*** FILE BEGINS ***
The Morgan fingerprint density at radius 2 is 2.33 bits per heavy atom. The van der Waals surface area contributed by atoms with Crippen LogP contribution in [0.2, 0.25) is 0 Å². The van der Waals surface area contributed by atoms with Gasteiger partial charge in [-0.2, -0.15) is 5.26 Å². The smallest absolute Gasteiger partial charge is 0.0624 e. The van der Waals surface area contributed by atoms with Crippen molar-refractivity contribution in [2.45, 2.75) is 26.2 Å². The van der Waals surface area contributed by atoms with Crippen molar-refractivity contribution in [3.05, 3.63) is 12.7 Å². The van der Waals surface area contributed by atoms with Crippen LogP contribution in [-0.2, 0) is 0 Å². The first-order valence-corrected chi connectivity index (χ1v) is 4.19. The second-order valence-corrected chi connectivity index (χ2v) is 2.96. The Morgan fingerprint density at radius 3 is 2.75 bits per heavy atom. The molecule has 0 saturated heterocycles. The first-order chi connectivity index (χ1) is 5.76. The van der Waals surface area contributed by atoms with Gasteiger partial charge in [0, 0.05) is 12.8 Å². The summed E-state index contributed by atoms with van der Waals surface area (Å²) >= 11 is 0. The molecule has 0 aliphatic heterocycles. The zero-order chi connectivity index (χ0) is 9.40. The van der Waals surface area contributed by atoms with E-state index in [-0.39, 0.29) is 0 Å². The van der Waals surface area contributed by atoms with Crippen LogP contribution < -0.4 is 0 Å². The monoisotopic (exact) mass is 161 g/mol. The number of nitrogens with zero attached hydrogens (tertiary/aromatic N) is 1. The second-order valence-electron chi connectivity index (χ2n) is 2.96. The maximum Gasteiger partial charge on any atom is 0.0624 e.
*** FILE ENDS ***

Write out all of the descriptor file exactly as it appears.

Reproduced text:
The Morgan fingerprint density at radius 2 is 2.33 bits per heavy atom. The van der Waals surface area contributed by atoms with Crippen LogP contribution in [0.2, 0.25) is 0 Å². The van der Waals surface area contributed by atoms with Gasteiger partial charge in [-0.2, -0.15) is 5.26 Å². The smallest absolute Gasteiger partial charge is 0.0624 e. The van der Waals surface area contributed by atoms with Crippen molar-refractivity contribution in [2.45, 2.75) is 26.2 Å². The van der Waals surface area contributed by atoms with Crippen molar-refractivity contribution in [3.05, 3.63) is 12.7 Å². The van der Waals surface area contributed by atoms with Crippen LogP contribution in [-0.2, 0) is 0 Å². The first-order valence-corrected chi connectivity index (χ1v) is 4.19. The second-order valence-corrected chi connectivity index (χ2v) is 2.96. The Morgan fingerprint density at radius 3 is 2.75 bits per heavy atom. The molecule has 0 saturated heterocycles. The first-order chi connectivity index (χ1) is 5.76. The van der Waals surface area contributed by atoms with Gasteiger partial charge in [0, 0.05) is 12.8 Å². The summed E-state index contributed by atoms with van der Waals surface area (Å²) >= 11 is 0. The molecule has 0 aliphatic heterocycles. The zero-order chi connectivity index (χ0) is 9.40. The van der Waals surface area contributed by atoms with E-state index in [-0.39, 0.29) is 0 Å². The van der Waals surface area contributed by atoms with Crippen LogP contribution < -0.4 is 0 Å². The monoisotopic (exact) mass is 161 g/mol. The number of nitrogens with zero attached hydrogens (tertiary/aromatic N) is 1. The second-order valence-electron chi connectivity index (χ2n) is 2.96. The maximum Gasteiger partial charge on any atom is 0.0624 e.